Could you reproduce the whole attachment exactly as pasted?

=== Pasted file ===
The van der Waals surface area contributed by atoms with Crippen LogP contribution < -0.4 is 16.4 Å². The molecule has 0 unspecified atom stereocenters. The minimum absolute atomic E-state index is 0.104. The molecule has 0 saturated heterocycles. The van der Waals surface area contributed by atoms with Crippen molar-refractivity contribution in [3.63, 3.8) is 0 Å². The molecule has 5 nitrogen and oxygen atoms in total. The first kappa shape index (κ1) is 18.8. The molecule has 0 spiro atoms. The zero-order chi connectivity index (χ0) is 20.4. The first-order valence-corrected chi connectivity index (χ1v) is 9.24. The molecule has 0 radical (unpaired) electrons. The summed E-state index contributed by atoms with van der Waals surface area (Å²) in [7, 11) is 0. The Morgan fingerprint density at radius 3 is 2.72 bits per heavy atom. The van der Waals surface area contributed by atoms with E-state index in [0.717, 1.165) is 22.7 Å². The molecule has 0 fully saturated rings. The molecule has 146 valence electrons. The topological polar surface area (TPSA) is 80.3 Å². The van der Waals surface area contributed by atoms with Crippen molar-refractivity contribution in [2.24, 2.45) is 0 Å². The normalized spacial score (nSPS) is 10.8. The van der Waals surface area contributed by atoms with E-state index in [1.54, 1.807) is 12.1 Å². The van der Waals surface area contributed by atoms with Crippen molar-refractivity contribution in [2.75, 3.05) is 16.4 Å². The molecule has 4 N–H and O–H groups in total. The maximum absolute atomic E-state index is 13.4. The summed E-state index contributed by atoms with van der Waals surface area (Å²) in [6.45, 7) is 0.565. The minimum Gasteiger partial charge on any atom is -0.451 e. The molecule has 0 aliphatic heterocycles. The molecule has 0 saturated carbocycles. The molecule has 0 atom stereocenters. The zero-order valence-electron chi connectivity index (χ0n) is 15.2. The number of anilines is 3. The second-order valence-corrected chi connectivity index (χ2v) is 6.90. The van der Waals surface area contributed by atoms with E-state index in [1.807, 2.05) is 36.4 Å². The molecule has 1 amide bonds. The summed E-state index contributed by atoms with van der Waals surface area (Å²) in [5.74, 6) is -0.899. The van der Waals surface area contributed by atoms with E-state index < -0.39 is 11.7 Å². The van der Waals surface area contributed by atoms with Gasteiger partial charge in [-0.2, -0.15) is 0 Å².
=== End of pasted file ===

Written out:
The van der Waals surface area contributed by atoms with Crippen LogP contribution < -0.4 is 16.4 Å². The molecule has 0 unspecified atom stereocenters. The minimum absolute atomic E-state index is 0.104. The molecule has 0 saturated heterocycles. The van der Waals surface area contributed by atoms with Crippen molar-refractivity contribution in [3.63, 3.8) is 0 Å². The molecule has 5 nitrogen and oxygen atoms in total. The first kappa shape index (κ1) is 18.8. The molecule has 0 spiro atoms. The zero-order chi connectivity index (χ0) is 20.4. The first-order valence-corrected chi connectivity index (χ1v) is 9.24. The molecule has 0 radical (unpaired) electrons. The summed E-state index contributed by atoms with van der Waals surface area (Å²) in [7, 11) is 0. The Morgan fingerprint density at radius 3 is 2.72 bits per heavy atom. The van der Waals surface area contributed by atoms with E-state index in [0.717, 1.165) is 22.7 Å². The molecule has 0 fully saturated rings. The molecule has 146 valence electrons. The topological polar surface area (TPSA) is 80.3 Å². The van der Waals surface area contributed by atoms with Crippen molar-refractivity contribution in [2.24, 2.45) is 0 Å². The normalized spacial score (nSPS) is 10.8. The van der Waals surface area contributed by atoms with E-state index in [1.54, 1.807) is 12.1 Å². The van der Waals surface area contributed by atoms with Crippen molar-refractivity contribution in [2.75, 3.05) is 16.4 Å². The molecule has 4 N–H and O–H groups in total. The maximum absolute atomic E-state index is 13.4. The summed E-state index contributed by atoms with van der Waals surface area (Å²) in [6.45, 7) is 0.565. The minimum Gasteiger partial charge on any atom is -0.451 e. The molecule has 0 aliphatic heterocycles. The molecule has 0 saturated carbocycles. The molecule has 0 atom stereocenters. The zero-order valence-electron chi connectivity index (χ0n) is 15.2. The number of anilines is 3. The second-order valence-corrected chi connectivity index (χ2v) is 6.90. The van der Waals surface area contributed by atoms with E-state index in [1.807, 2.05) is 36.4 Å². The molecule has 1 amide bonds. The summed E-state index contributed by atoms with van der Waals surface area (Å²) in [5.74, 6) is -0.899. The van der Waals surface area contributed by atoms with E-state index < -0.39 is 11.7 Å². The van der Waals surface area contributed by atoms with Gasteiger partial charge in [-0.2, -0.15) is 0 Å².